These simulated streams have been studied for their microscopic and macroscopic properties. Figure 2(a) shows a comparison of the speed distribution (obtained from a real-world traﬃc stream with mixed traﬃc and without 4 . In the free-ﬂow behaviour. it can simulate traﬃc streams with about 6000 vehicles moving over 40 km on a desktop computer (2. CUTSiM is used to simulate single lane traﬃc streams as well as traﬃc streams on wide roads with and without lane discipline. it has been shown that lane behaviour can be obtained as a special case of “no lane behaviour” traﬃc streams. to simulate 1 hour of such a traﬃc stream the simulation takes about 45 minutes). CUTSiM employs a parallel update strategy. actions of the driver is assumed to depend on the diﬀerence between his/her desired speed (speed which one wants to maintain if not impeded by other vehicles for a given road condition) and the current speed. Figure 1 shows the asymptotic stability property of a platoon of vehicles on a single lane traﬃc stream. In fact.2 GHz processor and 32 GB RAM) in threequarters of real time (i. CUTSiM utilizes these two modules at every instant of time for each vehicle to simulate large traﬃc streams. For example. The ﬁrst type of behaviour is referred to as “free-ﬂow” behaviour while the other is referred to as “car-following” behaviour. For example. and (ii) when the driver behaviour is impacted by the actions of the leading vehicle on the chosen path. It must be noted that this time includes the time spent in continuous monitoring of various stream parameters at more than 100 points on the 40 km stretch. Actions of the driver in car-following behaviour is assumed to depend on the anticipated relative speed and the deviation of available distance headway from stable distance headway (distance headway at which a driver feels safe while moving at a given speed).e. Results from these studies and their comparisons with appropriate observations from real-world traﬃc streams have been used to validate CUTSiM..of other vehicles. Further traﬃc streams on roads of varying widths and surface conditions with a variety of vehicle mix have been simulated. It has been seen that CUTSiM can simulate large streams very realistically with limited computation power.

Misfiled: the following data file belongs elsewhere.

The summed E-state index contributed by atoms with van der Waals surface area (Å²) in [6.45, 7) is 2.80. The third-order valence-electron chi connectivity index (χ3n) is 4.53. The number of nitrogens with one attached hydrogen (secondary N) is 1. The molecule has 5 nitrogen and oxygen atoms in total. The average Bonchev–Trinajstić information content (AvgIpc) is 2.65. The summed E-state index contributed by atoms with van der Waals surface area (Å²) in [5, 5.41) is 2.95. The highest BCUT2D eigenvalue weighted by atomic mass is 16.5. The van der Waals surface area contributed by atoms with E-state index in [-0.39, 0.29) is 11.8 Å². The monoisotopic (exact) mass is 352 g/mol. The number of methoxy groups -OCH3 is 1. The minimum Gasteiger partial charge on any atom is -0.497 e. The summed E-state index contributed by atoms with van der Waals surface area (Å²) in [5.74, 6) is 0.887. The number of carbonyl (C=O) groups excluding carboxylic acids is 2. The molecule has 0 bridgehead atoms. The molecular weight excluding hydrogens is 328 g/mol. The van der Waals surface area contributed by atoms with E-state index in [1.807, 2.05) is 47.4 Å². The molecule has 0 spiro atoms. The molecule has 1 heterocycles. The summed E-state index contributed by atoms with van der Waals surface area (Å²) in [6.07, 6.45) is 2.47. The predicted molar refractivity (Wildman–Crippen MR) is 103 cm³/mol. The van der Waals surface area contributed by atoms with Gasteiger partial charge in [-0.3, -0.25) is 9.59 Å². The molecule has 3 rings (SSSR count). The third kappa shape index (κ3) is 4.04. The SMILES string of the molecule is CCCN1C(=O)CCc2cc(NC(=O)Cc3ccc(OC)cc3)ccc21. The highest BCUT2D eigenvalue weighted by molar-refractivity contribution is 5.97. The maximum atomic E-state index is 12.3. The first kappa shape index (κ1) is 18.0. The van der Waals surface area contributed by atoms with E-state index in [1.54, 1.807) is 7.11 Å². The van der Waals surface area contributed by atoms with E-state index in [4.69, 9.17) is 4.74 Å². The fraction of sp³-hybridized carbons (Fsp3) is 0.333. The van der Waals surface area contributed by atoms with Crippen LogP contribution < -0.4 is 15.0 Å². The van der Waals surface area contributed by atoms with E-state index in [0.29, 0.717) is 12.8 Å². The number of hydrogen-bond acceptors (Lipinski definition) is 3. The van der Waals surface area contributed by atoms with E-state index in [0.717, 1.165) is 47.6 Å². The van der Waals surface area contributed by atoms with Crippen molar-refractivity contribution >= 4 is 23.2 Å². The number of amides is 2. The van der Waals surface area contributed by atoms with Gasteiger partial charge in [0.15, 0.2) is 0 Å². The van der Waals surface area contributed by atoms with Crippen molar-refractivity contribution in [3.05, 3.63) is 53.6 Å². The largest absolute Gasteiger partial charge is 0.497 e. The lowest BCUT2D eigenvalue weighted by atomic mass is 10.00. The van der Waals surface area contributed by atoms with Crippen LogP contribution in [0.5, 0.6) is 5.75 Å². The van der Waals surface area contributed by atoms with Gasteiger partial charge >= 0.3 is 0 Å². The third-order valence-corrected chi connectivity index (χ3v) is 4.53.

(without lane discipline and with 70% passenger-car and 30% motorized two wheelers) with those obatined from a CUTSiM simulation of a similar stream.09 0. (v) studies related to macroscopic speed-ﬂow-density relations. 5 . (ii) speed distribution studies. (iv) acceleration noise studies. The various studies carried out using CUTSiM include: (i) stability analysis in carfollowing situations (for single lane traﬃc).03 0 40 50 60 70 Space mean speed (km/hr) 80 Observed speed distribution of vehicles Simulated speed distribution of vehicles (a) 90 Space mean speed (km/hr) 80 60 40 20 0 3000 4000 Simulated speed-flow data points Observed speed-flow data points 5000 6000 Flow (veh/hr) 7000 (b) 8000 Figure 2: Comparison of (a) speed distribution and (b) speed-ﬂow relation obtained from traﬃc stream at Delhi-Gurgaon highway. Relative frequency 0.12 0. and (vii) frequency of lane-change studies (for the case when lane discipline is maintained).Distance headway (m) 50 40 30 20 0 DH(i)= distance headway between vehicle i and i+1 DH(1) DH(2) DH(4) 20 40 60 Time (s) 80 100 Figure 1: Study of asymptotic stability of a single lane traﬃc stream simulated using CUTSiM.15 0. NH-8. (iii) time headway distribution studies (except for the “no lane discipline” case). and Figure 2(b) shows a comparison of the speed-ﬂow relation (obtained from a realworld traﬃc stream with mixed traﬃc and without lane discipline with that obtained from a CUTSiM simulation of a similar stream).06 0. lane discipline with those obtained from a CUTSiM simulation of a similar stream). (vi) impact of geometry and surface condition studies.
(iii) CUTSiM has to be extended so that it can handle bidirectional traﬃc.The above studies show that CUTSiM is able to simulate traﬃc streams with and without lane discipline on various kinds of roads with diﬀerent vehicle mixes reasonably realistically. (i) attempt to be made to incorporate the impact of features such as shoulder width. etc. unidirectional traﬃc stream with and without lane discipline there exists a lot of scope for further work on this model. (ii) one has to study how well CUTSiM can handle traﬃc ﬂow on weaving sections like on and oﬀ ramps. For example. 6 . and (iv) model on gap acceptance behaviour of driver need to be incorporated so that CUTSiM can be extented to model interrupted traﬃc stream. horizontal and vertical alignments. on driver behaviour. Although CUTSiM achieved some amount of success in modeling uninterrupted.